SEC Awards Whistleblowers Whose Information Helped Stop Fraud
FOR IMMEDIATE RELEASE
Washington D.C., Jan. 22, 2020 —
The Securities and Exchange Commission today announced two whistleblower awards in connection with two separate enforcement actions. Both whistleblowers provided significant information that helped the SEC shut down two separate fraudulent schemes preying on retail investors. In the first action, the whistleblower alerted the agency to a fraudulent scheme. The SEC awarded the whistleblower more than $277,000. In the second action, the whistleblower, a harmed investor, provided critical information that enabled the SEC staff to recover assets that were later returned to victims. The SEC awarded the whistleblower $45,000.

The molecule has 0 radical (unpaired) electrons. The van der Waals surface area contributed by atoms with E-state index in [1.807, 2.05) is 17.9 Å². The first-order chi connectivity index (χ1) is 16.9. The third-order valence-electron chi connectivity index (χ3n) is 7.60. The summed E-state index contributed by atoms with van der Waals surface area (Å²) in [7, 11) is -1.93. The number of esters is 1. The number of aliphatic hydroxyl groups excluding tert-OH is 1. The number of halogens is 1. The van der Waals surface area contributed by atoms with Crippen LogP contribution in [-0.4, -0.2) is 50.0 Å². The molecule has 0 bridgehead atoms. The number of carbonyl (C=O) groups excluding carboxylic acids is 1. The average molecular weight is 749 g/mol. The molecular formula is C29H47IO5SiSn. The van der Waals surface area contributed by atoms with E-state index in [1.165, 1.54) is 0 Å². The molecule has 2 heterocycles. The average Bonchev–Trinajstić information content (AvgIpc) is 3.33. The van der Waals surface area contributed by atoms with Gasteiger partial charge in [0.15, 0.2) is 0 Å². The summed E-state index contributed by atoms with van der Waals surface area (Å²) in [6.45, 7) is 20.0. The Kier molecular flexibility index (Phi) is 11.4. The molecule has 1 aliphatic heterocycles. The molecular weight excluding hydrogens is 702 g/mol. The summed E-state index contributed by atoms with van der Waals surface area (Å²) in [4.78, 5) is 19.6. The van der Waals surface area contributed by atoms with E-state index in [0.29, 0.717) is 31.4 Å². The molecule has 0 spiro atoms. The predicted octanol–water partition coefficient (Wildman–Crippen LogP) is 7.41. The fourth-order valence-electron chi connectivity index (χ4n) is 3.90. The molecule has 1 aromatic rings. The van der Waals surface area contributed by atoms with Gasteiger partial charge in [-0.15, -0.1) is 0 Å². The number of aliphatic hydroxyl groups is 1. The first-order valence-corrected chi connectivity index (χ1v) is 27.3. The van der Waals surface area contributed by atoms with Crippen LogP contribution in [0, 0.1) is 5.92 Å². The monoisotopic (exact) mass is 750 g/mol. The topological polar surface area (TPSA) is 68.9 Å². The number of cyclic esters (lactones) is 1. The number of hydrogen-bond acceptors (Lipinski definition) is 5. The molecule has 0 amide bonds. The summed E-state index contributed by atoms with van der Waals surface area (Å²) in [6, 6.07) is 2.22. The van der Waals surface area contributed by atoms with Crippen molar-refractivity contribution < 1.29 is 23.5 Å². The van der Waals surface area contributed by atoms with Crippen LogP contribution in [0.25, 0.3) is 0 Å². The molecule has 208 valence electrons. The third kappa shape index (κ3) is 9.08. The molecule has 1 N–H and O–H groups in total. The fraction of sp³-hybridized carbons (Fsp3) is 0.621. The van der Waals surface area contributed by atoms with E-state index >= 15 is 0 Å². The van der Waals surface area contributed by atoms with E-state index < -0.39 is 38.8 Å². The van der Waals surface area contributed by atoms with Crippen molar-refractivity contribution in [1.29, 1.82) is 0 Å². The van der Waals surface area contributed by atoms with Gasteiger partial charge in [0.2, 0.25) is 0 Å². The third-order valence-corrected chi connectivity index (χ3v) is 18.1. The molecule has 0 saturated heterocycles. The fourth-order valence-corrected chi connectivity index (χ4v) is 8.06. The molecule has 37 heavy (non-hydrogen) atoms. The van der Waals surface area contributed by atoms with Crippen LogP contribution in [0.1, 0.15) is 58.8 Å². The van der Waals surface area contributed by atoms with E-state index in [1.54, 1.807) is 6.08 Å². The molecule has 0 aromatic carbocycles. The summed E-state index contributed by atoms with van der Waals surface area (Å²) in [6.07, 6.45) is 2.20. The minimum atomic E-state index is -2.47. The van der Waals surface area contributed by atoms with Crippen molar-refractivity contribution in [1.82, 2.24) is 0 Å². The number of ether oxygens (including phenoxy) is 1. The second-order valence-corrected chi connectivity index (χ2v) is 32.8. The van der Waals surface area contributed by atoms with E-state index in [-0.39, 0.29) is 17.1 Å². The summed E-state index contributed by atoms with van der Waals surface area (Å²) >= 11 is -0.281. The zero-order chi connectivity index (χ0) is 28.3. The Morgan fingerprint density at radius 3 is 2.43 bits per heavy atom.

“Both whistleblowers awarded today played a crucial role in helping the Commission protect Main Street investors,” said Jane Norberg, Chief of the SEC’s Office of the Whistleblower. “The information provided saved the SEC time and resources in conducting the investigations and assisted the SEC in returning money to harmed investors.”
The SEC has awarded approximately $387 million to 72 individuals since issuing its first award in 2012. All payments are made out of an investor protection fund established by Congress that is financed entirely through monetary sanctions paid to the SEC by securities law violators. No money has been taken or withheld from harmed investors to pay whistleblower awards. Whistleblowers may be eligible for an award when they voluntarily provide the SEC with original, timely, and credible information that leads to a successful enforcement action. Whistleblower awards can range from 10 percent to 30 percent of the money collected when the monetary sanctions exceed $1 million.
As set forth in the Dodd-Frank Act, the SEC protects the confidentiality of whistleblowers and does not disclose information that could reveal a whistleblower’s identity.
For more information about the whistleblower program and how to report a tip, visit www.sec.gov/whistleblower.